In "The Kite Runner," how is Soraya and Amir's relationship part Afghan and part American?

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Ashley Kannan | Middle School Teacher | (Level 3) Distinguished Educator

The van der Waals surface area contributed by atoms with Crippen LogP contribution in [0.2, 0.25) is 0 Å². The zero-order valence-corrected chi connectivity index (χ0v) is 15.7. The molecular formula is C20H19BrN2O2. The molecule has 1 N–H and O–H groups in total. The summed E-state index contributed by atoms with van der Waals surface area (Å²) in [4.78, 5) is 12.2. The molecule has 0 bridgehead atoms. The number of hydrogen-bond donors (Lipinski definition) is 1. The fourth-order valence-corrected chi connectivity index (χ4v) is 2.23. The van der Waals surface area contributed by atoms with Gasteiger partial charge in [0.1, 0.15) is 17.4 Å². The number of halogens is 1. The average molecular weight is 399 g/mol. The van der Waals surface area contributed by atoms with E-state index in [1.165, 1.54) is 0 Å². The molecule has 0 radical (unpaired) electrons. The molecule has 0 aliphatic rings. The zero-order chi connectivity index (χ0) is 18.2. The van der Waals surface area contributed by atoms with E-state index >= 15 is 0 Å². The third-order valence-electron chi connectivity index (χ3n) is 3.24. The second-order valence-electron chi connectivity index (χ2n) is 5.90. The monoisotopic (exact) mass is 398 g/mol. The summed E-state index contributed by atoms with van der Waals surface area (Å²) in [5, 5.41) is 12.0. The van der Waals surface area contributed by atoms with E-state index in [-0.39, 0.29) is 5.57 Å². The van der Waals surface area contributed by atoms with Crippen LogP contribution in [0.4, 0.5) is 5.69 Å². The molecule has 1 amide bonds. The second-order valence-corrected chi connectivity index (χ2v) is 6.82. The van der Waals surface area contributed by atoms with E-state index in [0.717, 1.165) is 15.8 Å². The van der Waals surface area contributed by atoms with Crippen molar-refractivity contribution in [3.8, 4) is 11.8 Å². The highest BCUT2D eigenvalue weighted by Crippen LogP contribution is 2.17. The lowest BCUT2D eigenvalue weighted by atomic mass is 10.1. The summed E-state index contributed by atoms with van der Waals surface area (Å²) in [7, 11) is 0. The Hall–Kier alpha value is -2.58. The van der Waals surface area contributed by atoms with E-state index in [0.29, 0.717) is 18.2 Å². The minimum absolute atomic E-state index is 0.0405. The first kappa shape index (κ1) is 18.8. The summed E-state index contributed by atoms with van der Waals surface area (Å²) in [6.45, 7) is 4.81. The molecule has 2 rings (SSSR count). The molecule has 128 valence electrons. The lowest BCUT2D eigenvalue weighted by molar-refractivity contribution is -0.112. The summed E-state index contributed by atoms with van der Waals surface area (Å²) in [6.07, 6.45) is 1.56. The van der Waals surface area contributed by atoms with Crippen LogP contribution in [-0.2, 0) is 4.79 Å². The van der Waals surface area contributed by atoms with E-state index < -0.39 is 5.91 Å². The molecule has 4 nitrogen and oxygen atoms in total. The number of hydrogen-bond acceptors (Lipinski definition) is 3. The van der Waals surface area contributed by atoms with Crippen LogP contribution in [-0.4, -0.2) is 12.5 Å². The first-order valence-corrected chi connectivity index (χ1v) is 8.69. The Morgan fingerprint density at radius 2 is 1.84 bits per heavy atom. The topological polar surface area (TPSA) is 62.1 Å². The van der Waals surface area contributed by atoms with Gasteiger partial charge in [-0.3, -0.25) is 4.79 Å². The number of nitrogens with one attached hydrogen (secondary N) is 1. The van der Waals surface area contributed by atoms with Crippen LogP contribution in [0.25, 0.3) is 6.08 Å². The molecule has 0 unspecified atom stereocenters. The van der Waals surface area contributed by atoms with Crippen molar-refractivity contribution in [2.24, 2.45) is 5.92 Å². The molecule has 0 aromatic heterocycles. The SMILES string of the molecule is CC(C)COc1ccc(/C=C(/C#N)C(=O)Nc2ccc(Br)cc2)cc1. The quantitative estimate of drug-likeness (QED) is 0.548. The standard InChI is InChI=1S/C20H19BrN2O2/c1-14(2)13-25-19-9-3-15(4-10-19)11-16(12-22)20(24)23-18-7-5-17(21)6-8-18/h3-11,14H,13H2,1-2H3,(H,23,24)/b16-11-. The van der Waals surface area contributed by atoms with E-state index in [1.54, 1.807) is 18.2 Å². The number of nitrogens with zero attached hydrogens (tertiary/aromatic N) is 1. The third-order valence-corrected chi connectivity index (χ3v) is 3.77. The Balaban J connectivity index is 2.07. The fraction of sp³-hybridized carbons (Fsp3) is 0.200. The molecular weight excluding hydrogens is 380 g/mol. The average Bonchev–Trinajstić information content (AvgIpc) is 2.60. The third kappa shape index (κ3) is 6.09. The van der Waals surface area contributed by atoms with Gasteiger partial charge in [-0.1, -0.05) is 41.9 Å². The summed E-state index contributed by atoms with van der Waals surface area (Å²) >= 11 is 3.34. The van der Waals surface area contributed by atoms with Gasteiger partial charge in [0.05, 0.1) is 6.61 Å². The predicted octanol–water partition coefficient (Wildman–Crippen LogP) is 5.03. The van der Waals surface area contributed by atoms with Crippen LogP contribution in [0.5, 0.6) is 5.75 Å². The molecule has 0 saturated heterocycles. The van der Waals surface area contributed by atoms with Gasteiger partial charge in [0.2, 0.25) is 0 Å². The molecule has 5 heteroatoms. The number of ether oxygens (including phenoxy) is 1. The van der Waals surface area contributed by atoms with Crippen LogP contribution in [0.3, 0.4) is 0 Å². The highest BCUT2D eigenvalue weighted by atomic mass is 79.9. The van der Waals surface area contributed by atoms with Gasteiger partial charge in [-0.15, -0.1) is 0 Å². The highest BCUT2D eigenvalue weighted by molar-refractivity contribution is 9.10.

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The American component of the relationship between Soraya Taheri and Amir is in the idea that each of them wish to pursue their own lives.  Soraya wishes to become a teacher and to live her own life in accordance to the freedom that America offers.  For Amir, his own identity and his own sense of narrative is equally defined by the freedom intrinsic to America.  Soraya has acted upon this freedom, as seen in her running away to Virginia to live with a man that was not her husband.  The Afghan culture, though, is also evident in their relationship.  The days in which Amir would see her again at the market was described in a uniquely Afghan manner: "starless night tormented lovers kept vigil enduring the endless dark waiting for the sun to rise and bring with it their loved one." This yearning and sense of pain is a part of the Afghan element that is a part of their relationship.  At the same time, the arranged marriage element, seeking consent from the elders, is an Afghan cultural construct, not an American one.  There is also an Afghan cultural remnant evident when the couple feels emptiness and pain at their inability to conceive a child.  It is here where I think that another element of Afghan culture can be seen in their relationship, as the avenue of adoption is more openly received in the West as in Afghanistan.


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